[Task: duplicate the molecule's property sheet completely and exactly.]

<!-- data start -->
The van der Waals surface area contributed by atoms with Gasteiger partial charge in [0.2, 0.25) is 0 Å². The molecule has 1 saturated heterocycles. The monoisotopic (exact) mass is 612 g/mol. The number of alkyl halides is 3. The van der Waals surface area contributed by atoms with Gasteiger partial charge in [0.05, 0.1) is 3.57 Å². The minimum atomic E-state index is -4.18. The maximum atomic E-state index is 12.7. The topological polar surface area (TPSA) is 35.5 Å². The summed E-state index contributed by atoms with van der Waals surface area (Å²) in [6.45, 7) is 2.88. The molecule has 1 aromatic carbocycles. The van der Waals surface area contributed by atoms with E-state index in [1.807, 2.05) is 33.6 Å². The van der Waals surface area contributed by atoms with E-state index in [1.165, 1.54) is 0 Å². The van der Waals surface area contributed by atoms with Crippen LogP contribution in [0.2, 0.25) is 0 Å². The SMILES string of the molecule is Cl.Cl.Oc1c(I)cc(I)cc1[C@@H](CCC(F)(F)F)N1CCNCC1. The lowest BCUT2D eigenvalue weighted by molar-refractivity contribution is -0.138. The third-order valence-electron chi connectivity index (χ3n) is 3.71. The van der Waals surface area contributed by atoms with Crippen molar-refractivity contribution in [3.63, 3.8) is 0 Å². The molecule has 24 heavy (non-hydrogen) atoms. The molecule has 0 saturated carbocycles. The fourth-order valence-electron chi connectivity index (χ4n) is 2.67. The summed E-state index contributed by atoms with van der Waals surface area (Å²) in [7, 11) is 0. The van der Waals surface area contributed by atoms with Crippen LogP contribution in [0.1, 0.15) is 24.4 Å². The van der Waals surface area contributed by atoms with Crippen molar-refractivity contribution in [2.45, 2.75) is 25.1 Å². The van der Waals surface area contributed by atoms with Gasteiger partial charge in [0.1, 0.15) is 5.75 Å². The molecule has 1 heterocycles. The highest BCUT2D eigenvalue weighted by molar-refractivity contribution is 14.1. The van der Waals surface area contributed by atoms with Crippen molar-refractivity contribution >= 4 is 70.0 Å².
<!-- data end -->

The van der Waals surface area contributed by atoms with Gasteiger partial charge in [0.2, 0.25) is 0 Å². The molecule has 1 saturated heterocycles. The monoisotopic (exact) mass is 612 g/mol. The number of alkyl halides is 3. The van der Waals surface area contributed by atoms with Gasteiger partial charge in [0.05, 0.1) is 3.57 Å². The minimum atomic E-state index is -4.18. The maximum atomic E-state index is 12.7. The topological polar surface area (TPSA) is 35.5 Å². The summed E-state index contributed by atoms with van der Waals surface area (Å²) in [6.45, 7) is 2.88. The molecule has 1 aromatic carbocycles. The van der Waals surface area contributed by atoms with E-state index in [1.807, 2.05) is 33.6 Å². The van der Waals surface area contributed by atoms with E-state index in [1.165, 1.54) is 0 Å². The van der Waals surface area contributed by atoms with Crippen LogP contribution in [0.2, 0.25) is 0 Å². The SMILES string of the molecule is Cl.Cl.Oc1c(I)cc(I)cc1[C@@H](CCC(F)(F)F)N1CCNCC1. The lowest BCUT2D eigenvalue weighted by molar-refractivity contribution is -0.138. The third-order valence-electron chi connectivity index (χ3n) is 3.71. The van der Waals surface area contributed by atoms with Crippen molar-refractivity contribution in [3.63, 3.8) is 0 Å². The molecule has 24 heavy (non-hydrogen) atoms. The molecule has 0 saturated carbocycles. The fourth-order valence-electron chi connectivity index (χ4n) is 2.67. The summed E-state index contributed by atoms with van der Waals surface area (Å²) in [7, 11) is 0. The van der Waals surface area contributed by atoms with Crippen LogP contribution in [0.1, 0.15) is 24.4 Å². The van der Waals surface area contributed by atoms with Crippen molar-refractivity contribution in [2.45, 2.75) is 25.1 Å². The van der Waals surface area contributed by atoms with Gasteiger partial charge in [0.1, 0.15) is 5.75 Å². The molecule has 1 heterocycles. The highest BCUT2D eigenvalue weighted by molar-refractivity contribution is 14.1. The van der Waals surface area contributed by atoms with Crippen molar-refractivity contribution >= 4 is 70.0 Å².